Alex Perry first met Twist Out Cancer Founder and CEO Jenna Benn Shersher when they were freshmen in high school. Over the years, their paths crossed a few times, with Alex following Jenna’s cancer journey in 2011. A few years later, Alex thought of Jenna as he began his own cancer journey.
In 2014, Alex got the news that nobody is prepared to hear: he had cancer. While the 85 percent survival rate was promising, Alex still had the trauma that comes with every cancer diagnosis.
“It was eye opening to see the mental toll this can take on people,” he said.
During his journey, Alex often thought of Jenna and everything she went through and shared publicly. By this point, Twist Out Cancer had been established and running for three years. Alex knew he could reach out to Jenna, but he wasn’t quite ready.
“Everyone shares their journey in different ways. I kept mine more private at the time,” he said. “It was encouraging to see Jenna doing what she was doing and I felt like reaching out, but admired from a distance.”
But as the years passed, the distance shortened – thanks to a grueling chemotherapy schedule and a small-but-mighty company.
Keeping distracted the Right Way
Part of Alex’s treatment was going to eight-hour chemotherapy appointments four times a week. Needless to say, he spent a lot of time sitting and needed a way to pass the time. He channeled his entrepreneurial spirit and focused on the business he owned with his father: Right Way Signs.
“I wanted to take my mind off cancer and focus on moving past it as fast as possible, while recovering,” he said.
Founded in 2012, Right Way Signs was originally intended as a retirement project for Alex’s father. But it morphed into something much bigger, with partial credit going to those chemotherapy sessions.
“Building Right Way, having time to myself, putting headphones on and grinding it out took my mind off everything,” he said.
In addition to Right Way Signs, Alex had a full-time job – but he saw an opportunity to work with family, be his own boss and do creative work. The extra hours were worth it because in 2014, Alex left his job to focus on Right Way Signs full time, which quickly grew from a small business to a fully operating company with large contracts like Starbucks.
“I only fell asleep once during chemo treatments. I remember waking up going ‘That was nice, why didn’t I do this more?’” Alex said with a laugh.
Bringing a Decade to Life
Over the summer, Right Way Signs had one of its biggest opportunities to date: Painting the famous Morton Salt logo in Chicago. The project was part of a revitalization effort, which turned the building that houses the Morton mural into a music venue.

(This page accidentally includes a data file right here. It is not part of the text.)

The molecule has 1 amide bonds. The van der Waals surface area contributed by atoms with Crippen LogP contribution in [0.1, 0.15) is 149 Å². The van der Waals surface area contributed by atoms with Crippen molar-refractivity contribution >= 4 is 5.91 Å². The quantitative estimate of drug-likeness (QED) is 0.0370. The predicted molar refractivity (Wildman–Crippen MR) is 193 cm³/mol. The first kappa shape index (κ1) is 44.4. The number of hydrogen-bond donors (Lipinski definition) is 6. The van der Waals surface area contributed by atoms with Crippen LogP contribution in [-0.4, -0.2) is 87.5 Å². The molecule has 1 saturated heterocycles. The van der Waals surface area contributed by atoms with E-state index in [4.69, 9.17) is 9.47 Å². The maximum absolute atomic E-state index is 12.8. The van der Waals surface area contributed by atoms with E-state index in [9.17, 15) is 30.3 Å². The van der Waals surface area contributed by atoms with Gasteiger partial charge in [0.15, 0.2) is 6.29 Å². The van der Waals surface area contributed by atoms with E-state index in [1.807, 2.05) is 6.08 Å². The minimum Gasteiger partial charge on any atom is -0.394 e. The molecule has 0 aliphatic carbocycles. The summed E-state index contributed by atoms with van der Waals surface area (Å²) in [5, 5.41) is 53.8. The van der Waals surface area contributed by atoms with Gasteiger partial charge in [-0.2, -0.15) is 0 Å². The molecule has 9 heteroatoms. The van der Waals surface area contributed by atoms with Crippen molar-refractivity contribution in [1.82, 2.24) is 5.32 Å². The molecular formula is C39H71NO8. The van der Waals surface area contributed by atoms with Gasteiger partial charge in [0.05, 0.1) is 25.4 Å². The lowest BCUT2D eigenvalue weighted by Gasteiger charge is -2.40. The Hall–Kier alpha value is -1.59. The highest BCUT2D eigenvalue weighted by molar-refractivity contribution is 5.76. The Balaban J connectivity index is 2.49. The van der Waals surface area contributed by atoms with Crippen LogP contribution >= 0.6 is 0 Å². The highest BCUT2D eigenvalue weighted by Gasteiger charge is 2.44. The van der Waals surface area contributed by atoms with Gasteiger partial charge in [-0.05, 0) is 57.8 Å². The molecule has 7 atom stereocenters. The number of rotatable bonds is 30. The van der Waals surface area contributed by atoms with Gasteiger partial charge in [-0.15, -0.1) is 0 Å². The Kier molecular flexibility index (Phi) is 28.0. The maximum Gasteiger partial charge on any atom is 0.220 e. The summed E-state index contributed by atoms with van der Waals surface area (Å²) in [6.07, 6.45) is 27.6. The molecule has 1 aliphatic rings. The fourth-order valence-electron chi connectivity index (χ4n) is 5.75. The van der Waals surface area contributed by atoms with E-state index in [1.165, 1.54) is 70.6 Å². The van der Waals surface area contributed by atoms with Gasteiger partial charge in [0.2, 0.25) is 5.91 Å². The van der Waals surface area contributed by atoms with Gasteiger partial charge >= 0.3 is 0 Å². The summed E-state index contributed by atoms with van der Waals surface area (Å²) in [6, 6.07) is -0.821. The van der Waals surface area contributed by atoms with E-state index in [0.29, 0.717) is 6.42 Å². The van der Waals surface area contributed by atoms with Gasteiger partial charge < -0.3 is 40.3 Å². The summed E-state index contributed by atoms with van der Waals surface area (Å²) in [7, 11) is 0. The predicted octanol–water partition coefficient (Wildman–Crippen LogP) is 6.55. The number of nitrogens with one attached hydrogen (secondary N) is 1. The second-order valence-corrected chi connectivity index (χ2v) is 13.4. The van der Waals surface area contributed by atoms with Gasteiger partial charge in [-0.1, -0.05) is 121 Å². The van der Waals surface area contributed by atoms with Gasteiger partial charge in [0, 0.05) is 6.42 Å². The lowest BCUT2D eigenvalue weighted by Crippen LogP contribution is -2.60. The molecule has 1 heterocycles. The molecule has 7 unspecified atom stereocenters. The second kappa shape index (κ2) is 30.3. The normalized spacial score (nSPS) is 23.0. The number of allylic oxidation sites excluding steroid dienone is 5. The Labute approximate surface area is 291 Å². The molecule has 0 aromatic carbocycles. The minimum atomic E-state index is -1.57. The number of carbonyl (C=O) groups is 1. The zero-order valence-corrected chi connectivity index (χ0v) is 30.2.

“To be able to say you did that – that’s one sign everyone who lives in the region knows because it is massive and it has been here for 90 years,” Alex said.
Speaking to Alex, you can hear the pride in his voice, from the Morton Salt project to how he praises Right Way Signs’ hardworking staff. He finds meaning in each project he takes on, which makes his most recent collaboration especially meaningful.
Things came full circle when Twist Out Cancer Board Member Kevin Morgan told him about the organization’s 10 Year Anniversary celebration happening in fall 2022. Alex knew he wanted to be part of the celebration and help out an old friend. He finally had his chance to reach out to Jenna.
“When Jenna and I finally connected, I wanted to be a sponsor because I’ve been through my own journey,” he said.
The two discussed ways Right Ways Signs could be involved, and Alex offered to help in a big way. For the anniversary, Right Way Signs is collaborating with designer Giorgia Lupi and international design firm Pentagram on bringing a large-scale design to life.
“The design geeks in our organization are more or less ‘geeking’ out that Pentagram is involved,” Alex said. “It’s a big deal.”
Using data pulled from surveys, the Pentagram team visualized what a decade of Twist Out Cancer intersections looks like. Right Way Signs will physically execute the design, which will span an entire room at WNDR museum. The installation will be on display Oct. 7-Nov. 30, 2022 and part of the in-person Brushes with Cancer Art Exhibition and Celebration on Nov. 19, 2022.
“I think as I’ve gotten older, I want to align my contributions to things I’m closer to and passionate about,” Alex said. “Doing this and supporting the anniversary is obviously important.”
See the installation in person at the Brushes with Cancer Art Exhibit & Event on November 19 at the WNDR museum in Chicago. Tickets are available here.